For Joseph Benavidez, the ride is officially over. Benavidez announced his retirement on Wednesday after a fifteen-year career, nearly all of which took place at the highest level against the best competition in the world. As a pioneer of the lighter-weight classes, Benavidez challenged for World Championships on five different occasions in the WEC and UFC.
Though he never managed to take home the gold, his ability to constantly stay in the championship conversation for nearly a decade is impressive and a testament to his continually evolving skill set. His career was not without bumps in the road, but he has etched his place in history with his longevity and fighting style, which allowed him to compete in some of the most memorable flyweight and bantamweight matchups in MMA history.
These are some of his career-defining moments…
Benavidez vs. Torres
It’s hard to explain just how highly respected Miguel “Angel” Torres was back in the summer of 2010. Though he was several months removed from losing his WEC Bantamweight Championship, Torres was still ranked among the top fighters in his division. Before losing the belt, Torres was victorious in thirty-seven of his thirty-eight career fights, and it was not absurd to think he could earn a championship rematch with just a win or two.
Joseph Benavidez was younger, just twelve fights into his career, but a blooming contender, and when the two met at WEC 47, he proved too much for Torres to handle. Despite giving up five inches in height and eleven inches in reach, Benavidez trudged through Torres’ formidable muay Thai attack to dominate the fight both on the feet and on the ground.
When Benavidez submitted a beaten and bloodied Torres in the second round, it was clear that the blooming contender was ready to challenge for the bantamweight crown.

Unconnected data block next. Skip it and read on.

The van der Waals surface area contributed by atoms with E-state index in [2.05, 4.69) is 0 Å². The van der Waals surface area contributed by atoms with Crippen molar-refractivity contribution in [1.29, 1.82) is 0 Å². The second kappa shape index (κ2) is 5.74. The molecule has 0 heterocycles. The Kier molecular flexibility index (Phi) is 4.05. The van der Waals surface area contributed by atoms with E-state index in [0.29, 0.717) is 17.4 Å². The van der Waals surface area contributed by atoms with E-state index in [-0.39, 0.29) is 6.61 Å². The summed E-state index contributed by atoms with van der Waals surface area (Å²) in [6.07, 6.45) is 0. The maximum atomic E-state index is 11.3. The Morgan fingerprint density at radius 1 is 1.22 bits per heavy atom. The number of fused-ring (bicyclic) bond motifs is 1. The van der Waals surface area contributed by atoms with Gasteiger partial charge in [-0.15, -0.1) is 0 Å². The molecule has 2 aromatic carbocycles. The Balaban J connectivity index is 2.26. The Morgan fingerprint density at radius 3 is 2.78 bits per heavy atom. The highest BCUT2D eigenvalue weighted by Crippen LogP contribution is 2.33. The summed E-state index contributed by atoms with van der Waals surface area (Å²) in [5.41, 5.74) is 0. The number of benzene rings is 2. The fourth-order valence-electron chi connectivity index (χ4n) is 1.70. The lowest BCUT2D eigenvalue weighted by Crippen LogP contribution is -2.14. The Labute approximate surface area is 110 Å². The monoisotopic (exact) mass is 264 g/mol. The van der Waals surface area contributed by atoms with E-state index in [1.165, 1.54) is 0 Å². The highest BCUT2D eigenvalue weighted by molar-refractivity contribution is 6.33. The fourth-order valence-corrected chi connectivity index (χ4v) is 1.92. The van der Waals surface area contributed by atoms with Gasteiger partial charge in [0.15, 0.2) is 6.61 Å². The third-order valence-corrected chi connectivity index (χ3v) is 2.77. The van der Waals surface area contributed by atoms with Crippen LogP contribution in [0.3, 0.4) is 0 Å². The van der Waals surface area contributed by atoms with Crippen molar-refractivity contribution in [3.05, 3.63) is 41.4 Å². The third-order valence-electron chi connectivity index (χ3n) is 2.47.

Benavidez vs. Cruz II
Before the Torres fight, the first time that Joseph Benavidez and Dominick Cruz shared a cage was WEC 42. Cruz won that fight bout, but both fighters earned fight of the night honors for their efforts. Benavidez vs. Cruz II would take place almost exactly one year later. By this time, Cruz had captured the WEC Bantamweight Championship, and he would be looking to make his first defense against his familiar foe.
Scheduled for WEC 50, Benavidez vs. Cruz was the second to last Bantamweight title fight before the division was absorbed into the UFC. It would also serve as the first in a series of frustrating title fights lasting throughout Joseph Benavidez’s entire career. The fight was competitive and actually went to a split decision, but Cruz appeared to be the better man throughout most of the encounter.
Benavidez would soon find his home as a flyweight, but not before showing that he could just as easily compete among the best bantamweights in the world.
UFC Flyweight Tournament
Joseph Benavidez spent the early years of his UFC run stringing together wins in the bantamweight division. But when the UFC announced the addition of a flyweight division, Benavidez, always an undersized bantamweight, was announced as a participant in the division’s inaugural championship crowning tournament. The tournament consisted of four fighters, Benavidez, Demetrious Johnson, Shooto veteran Yasuhiro Urushitani and then number one ranked flyweight, Ian McCall. Benavidez defeated an overmatched Urushitani in the opening round, allowing him to challenge Demetrious Johnson for the inaugural UFC Flyweight Championship.
It would be Benavidez’s first crack at UFC gold, but far from his last. The fight was closely contested, with Johnson ultimately emerging as the victor. Despite losing, Benavidez put forth a solid enough effort that some major MMA media sites scored the fight in his favor. Though that likely meant little to Benavidez, his performance was impressive enough that it stuck in fans’ minds. When Johnson began tearing through opponents at a frantic pace, they remembered how close Benavidez was to defeating Johnson in the first place. As Johnson defended his belt and Benavidez thrashed contender after contender, the script for the rematch wrote itself.
Benavidez vs. Johnson II